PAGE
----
*Supporting the young person to verbalise the primary emotional responses around frustration, loss and confusion regarding relational trauma is addressed. This will include exploration of the concept of “splitting” within the context of conflicted responses regarding themes of abandonment experienced by the young person in relation to the birth parent and the subsequent projected behavioural response towards the adoptive parent.
*Exploring themes of identity, narratives around the meaning and relationship of their adoptive experience and the impact on their sense of “self”. Within this context themes of guilt, hopelessness and narratives around perfectionism will be explored.
*Addressing the potential for re storying themes of resilience and support in developing a coherent narrative linked to future hopes and dreams and exploring the relational network to provide ongoing support with this.
*Emotionally preparing and supporting young person for joined family session where the scope for improved understanding and communication can start to take place. Key to this will be for the young person to have their lived experienced expressed and listened to.
Phase 4: Relational Alliances with adopter/carer:
Themes to be explored:
*To provide a safe therapeutic space for the adopter/carer to explore independently ( or as a couple) the impact of communication difficulties with their young person is having on their emotional well being and to identify what resources they need to be able to engage in a sustained change process towards reconciliation.
*To understand the triggering response that the relational rupture has had in reopening attachment wounds regarding themes of loss, and infertility issue in conjunction with the themes of shame and inadequacy which for the respective adopters/carers
*To provide therapeutic support in understanding the impact that “splitting” can have on the adoptive relationship with the young person. The underlying triggers around abandonment and the subsequent impact of the projected behaviour for carers is addressed and processed.
*To provide psycho educational and therapeutic reflective intervention regarding emotion focused parenting addressing the principles of emotional attunement and intersubjectivity referring to the framework of PACE (Playfulness, Acceptance, Curiosity and Empathy). This will provide the scaffolding for preparing for joined work with the young person.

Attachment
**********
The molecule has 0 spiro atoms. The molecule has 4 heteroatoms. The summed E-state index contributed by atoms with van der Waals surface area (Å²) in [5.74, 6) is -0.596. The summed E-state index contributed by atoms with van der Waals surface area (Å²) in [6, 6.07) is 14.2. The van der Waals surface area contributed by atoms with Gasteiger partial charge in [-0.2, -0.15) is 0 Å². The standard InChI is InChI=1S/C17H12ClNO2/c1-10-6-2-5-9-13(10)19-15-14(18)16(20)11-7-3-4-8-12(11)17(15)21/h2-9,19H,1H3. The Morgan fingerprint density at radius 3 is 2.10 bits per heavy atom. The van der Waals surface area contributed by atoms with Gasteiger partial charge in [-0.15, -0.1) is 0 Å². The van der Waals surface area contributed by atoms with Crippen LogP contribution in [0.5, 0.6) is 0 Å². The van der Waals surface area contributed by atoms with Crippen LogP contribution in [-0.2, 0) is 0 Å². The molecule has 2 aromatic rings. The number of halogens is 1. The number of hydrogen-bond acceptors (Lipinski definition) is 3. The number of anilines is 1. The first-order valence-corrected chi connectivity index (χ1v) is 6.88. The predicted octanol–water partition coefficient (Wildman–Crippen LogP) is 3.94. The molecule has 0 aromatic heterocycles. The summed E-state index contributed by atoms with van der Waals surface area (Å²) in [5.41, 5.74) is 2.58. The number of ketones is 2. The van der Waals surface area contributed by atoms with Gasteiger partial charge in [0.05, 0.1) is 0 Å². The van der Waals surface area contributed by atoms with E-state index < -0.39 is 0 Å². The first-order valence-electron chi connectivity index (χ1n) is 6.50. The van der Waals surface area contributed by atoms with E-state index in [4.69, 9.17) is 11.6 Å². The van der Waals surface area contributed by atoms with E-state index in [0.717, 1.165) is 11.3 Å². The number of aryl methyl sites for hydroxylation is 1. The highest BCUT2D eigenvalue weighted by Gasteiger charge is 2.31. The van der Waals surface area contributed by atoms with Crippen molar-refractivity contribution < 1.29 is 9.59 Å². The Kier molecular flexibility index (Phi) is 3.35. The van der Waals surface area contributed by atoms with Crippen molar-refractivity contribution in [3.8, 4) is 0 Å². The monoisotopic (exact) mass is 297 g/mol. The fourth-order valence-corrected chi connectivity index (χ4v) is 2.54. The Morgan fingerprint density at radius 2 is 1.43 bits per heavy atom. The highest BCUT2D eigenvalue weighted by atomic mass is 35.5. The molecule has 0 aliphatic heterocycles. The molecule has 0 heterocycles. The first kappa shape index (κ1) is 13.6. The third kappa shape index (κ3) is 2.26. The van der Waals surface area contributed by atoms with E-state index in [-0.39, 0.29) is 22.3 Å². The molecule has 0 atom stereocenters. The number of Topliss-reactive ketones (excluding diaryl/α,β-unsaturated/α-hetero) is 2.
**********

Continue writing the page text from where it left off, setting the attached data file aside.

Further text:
Phase 5: Joined Family Work:
Themes to be explored:
*The family is supported therapeutically through joining relationally where the therapeutic modelling of emotionally attuned communication is modelled between the therapist and the young person. Key to this process will be addressing everyone’s wishes and needs with a view to considering the relational and communication changes which need to take place.
*Key to this process will be the priority placed in supporting the young person having agency to express their wishes and feelings openly. In joining with his respective parents/carers therapeutically and feeling heard and held emotionally through the process of inter subjectivity will be the start of the change process.
*As the communication system is experienced as more contained, transparent and safe for all the family joined conversations around re storying previously problem saturated narratives for the young person can start to take place. Accessing stories and meaning around subjugated narratives of resilience are encouraged with a view to supporting the young person to start developing a coherent narrative of strength for the future.